Latest Covid vaccine lie from Fake News Media: misquote of EEOC employer guidance, Greensboro News Record et al state EEOC said “no federal laws that prevent an employer”, Lie!
“two papers published May 19 in the journal of Hospital Pediatrics found pediatric hospitalizations for COVID were overcounted by at least 40%, carrying potential implications for nationwide figures used to justify vaccinating children.”...The Defender
“it is universally known that children virtually never die from COVID-19 and given that children have a very strong immune system, they are more likely than adults to have an over-reaction to the shot.”…Dr. Steven Roth
“Why are we vaccinating healthy adults when 81 percent of Covid-19 cases are mild and there is a 99 percent survival rate. Why are we testing vaccines on children who are minimally impacted by the disease?”…Citizen Wells
From the Greensboro News Record quoting the Raleigh News & Observer June 1, 2021.
“The EEOC says there are no federal laws that prevent an employer from requiring employees who are physically in the workplace to get the COVID-19 vaccine.”
That is not what the EEOC said!!!
From the EEOC May 28, 2021.
“Federal EEO laws do not prevent an employer from requiring all employees physically entering the workplace to be vaccinated for COVID-19, so long as employers comply with the reasonable accommodation provisions of the ADA and Title VII of the Civil Rights Act of 1964 and other EEO considerations. Other laws, not in EEOC’s jurisdiction, may place additional restrictions on employers.”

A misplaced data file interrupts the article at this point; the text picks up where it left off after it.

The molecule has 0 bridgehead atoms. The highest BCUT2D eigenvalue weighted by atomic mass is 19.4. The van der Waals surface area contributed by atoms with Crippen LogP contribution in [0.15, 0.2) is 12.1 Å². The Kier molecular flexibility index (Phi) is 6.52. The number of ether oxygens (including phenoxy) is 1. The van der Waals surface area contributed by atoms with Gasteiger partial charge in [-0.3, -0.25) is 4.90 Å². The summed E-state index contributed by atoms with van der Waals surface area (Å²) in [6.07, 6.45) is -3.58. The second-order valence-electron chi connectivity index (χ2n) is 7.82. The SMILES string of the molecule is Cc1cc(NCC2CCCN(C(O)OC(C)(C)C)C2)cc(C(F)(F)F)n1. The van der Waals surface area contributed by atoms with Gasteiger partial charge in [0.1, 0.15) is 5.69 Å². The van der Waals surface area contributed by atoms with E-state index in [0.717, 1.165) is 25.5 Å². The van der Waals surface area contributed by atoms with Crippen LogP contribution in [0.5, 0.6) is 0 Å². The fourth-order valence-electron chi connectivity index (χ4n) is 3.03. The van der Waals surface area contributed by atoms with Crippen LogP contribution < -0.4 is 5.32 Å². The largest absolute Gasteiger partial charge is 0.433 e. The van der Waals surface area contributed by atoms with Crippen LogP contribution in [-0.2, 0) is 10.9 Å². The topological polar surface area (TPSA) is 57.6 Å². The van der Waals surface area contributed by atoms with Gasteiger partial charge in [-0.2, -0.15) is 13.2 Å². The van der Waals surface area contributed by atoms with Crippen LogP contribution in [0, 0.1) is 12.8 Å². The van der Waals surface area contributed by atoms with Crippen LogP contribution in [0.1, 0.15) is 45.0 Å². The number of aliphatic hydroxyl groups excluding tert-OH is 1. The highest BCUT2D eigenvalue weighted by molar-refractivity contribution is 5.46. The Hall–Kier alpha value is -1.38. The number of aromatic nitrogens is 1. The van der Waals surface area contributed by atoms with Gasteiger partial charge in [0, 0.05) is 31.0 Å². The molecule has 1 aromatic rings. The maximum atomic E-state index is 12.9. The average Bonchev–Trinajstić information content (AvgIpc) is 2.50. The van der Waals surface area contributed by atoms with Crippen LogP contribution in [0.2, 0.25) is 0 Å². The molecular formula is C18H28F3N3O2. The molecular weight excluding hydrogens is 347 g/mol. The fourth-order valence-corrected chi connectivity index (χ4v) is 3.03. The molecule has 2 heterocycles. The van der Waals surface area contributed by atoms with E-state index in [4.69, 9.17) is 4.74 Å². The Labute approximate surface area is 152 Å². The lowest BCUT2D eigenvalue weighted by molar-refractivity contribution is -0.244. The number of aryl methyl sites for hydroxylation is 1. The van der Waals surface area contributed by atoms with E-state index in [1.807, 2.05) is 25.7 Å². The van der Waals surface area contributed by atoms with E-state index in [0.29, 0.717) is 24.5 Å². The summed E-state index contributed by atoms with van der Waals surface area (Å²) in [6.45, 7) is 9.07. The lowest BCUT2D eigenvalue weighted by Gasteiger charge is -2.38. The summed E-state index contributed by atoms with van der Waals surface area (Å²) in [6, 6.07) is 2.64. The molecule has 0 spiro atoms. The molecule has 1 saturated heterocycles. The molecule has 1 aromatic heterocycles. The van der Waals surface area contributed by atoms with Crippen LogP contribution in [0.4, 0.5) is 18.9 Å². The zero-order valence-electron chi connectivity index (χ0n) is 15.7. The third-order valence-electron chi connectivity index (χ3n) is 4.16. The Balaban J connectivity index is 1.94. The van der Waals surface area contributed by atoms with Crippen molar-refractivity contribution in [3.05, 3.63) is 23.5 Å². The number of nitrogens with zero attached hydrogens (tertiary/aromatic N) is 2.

From the Nurses v Methodist Hospital lawsuit.
“The Mandatory COVID-19 Vaccination Directive issued by Defendants is in direct
violation of Federal law, specifically 21 U.S. Code § 360bbb-3 – Authorization for medical
products for use in emergencies. That law states that where a medical product is “unapproved”
then no one may be mandated to take it.”
21 U.S. Code § 360bbb-3.
(e)Conditions of authorization
(A)Required conditionsWith respect to the emergency use of an unapproved product, the Secretary, to the extent practicable given the applicable circumstances described in subsection (b)(1), shall, for a person who carries out any activity for which the authorization is issued, establish such conditions on an authorization under this section as the Secretary finds necessary or appropriate to protect the public health, including the following:
(III)of the alternatives to the product that are available, and of their benefits and risks.
(II)of the significant known and potential benefits and risks of such use, and of the extent to which such benefits and risks are unknown; and
(III)of the option to accept or refuse administration of the product, of the consequences, if any, of refusing administration of the product, and of the alternatives to the product that are available and of their benefits and risks.